Change of Circumstances
The courts in most states will only consider modifying custody if the parent seeking the change can prove that something major has occurred to affect the status quo. The change must usually have occurred in the custodial parent’s home where the child lives most of the time. Courts strongly favor stability in a child’s life and usually won’t force a child to move from one home to another after custody has been established, at least not without good reason. However, if new spouses are regularly moving in and out of your ex’s home, this isn’t conducive to a stable environment for your child.
If your ex was married twice before she met you, married and divorced you, then remarried again, it’s highly unlikely that a court would hold this against her and modify custody as a result. A different type of change in circumstances must have occurred since the court issued your existing custody order. If you want to use your ex-wife’s penchant for marrying against her in a custody dispute, for example, by implying that it says something about her morals or psychological stability, the time for that would have been when the judge was initially deciding custody in your divorce proceedings. If your ex has only remarried once more since divorcing you, her new spouse might enhance her suitability as a parent. If he has a good relationship with your child and brings added financially stability to your ex’s home, a court might see her latest marriage in a positive light.
Effect on Child
If your ex’s current spouse is abusive toward your child, her remarriage would be a change of circumstance that would probably affect a court’s decision. If you can prove the abuse or a negative home environment because of the remarriage, it’s likely a judge would move your child from your ex’s home to yours to protect him. If your ex has been married three more times since you broke up, you might also be able to make the case that a “revolving door” of spouses moving in and out of your ex’s home and bedroom is detrimental to your child’s emotional health. You must usually prove these types of issues unequivocally for a judge to change custody.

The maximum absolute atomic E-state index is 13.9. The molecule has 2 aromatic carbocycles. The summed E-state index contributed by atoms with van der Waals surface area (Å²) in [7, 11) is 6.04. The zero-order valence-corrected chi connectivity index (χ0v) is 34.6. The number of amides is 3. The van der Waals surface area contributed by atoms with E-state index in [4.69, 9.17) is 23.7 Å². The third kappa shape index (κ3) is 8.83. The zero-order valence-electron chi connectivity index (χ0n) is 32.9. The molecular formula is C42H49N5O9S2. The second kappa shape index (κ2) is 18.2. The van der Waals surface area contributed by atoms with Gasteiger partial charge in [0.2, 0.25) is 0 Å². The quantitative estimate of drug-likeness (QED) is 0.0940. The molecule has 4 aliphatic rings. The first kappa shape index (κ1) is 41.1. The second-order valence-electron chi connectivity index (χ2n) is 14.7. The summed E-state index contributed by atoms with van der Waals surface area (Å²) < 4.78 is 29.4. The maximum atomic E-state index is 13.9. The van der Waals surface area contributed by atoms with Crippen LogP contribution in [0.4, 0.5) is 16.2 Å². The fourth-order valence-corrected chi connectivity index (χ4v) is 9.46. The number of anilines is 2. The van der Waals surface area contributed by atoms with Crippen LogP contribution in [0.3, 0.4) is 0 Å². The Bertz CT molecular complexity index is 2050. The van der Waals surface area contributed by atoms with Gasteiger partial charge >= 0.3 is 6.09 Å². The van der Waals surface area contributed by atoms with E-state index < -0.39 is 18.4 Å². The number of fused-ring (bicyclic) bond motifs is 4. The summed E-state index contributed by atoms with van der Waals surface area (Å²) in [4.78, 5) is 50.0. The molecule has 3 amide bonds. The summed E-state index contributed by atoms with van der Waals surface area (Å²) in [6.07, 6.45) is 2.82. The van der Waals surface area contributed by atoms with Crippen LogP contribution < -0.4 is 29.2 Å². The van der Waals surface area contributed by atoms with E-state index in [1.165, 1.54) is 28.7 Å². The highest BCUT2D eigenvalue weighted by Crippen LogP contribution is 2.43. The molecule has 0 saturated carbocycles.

According to the American Bar Association at the time of publication, only two states -- Massachusetts and Vermont -- do not consider a child’s preference in custody matters in any respect. Of the remaining 48 states, some give a child’s wishes far more weight than others, especially as the child grows older. If your child is a teenager and he is distressed by the frequency with which his mother remarries, speak with an attorney to find out how your particular state will take his feelings into consideration. If he’s older and your state allows it, his desire to modify custody and live with you might be the deciding factor in a custody change, not your ex's habit of remarrying.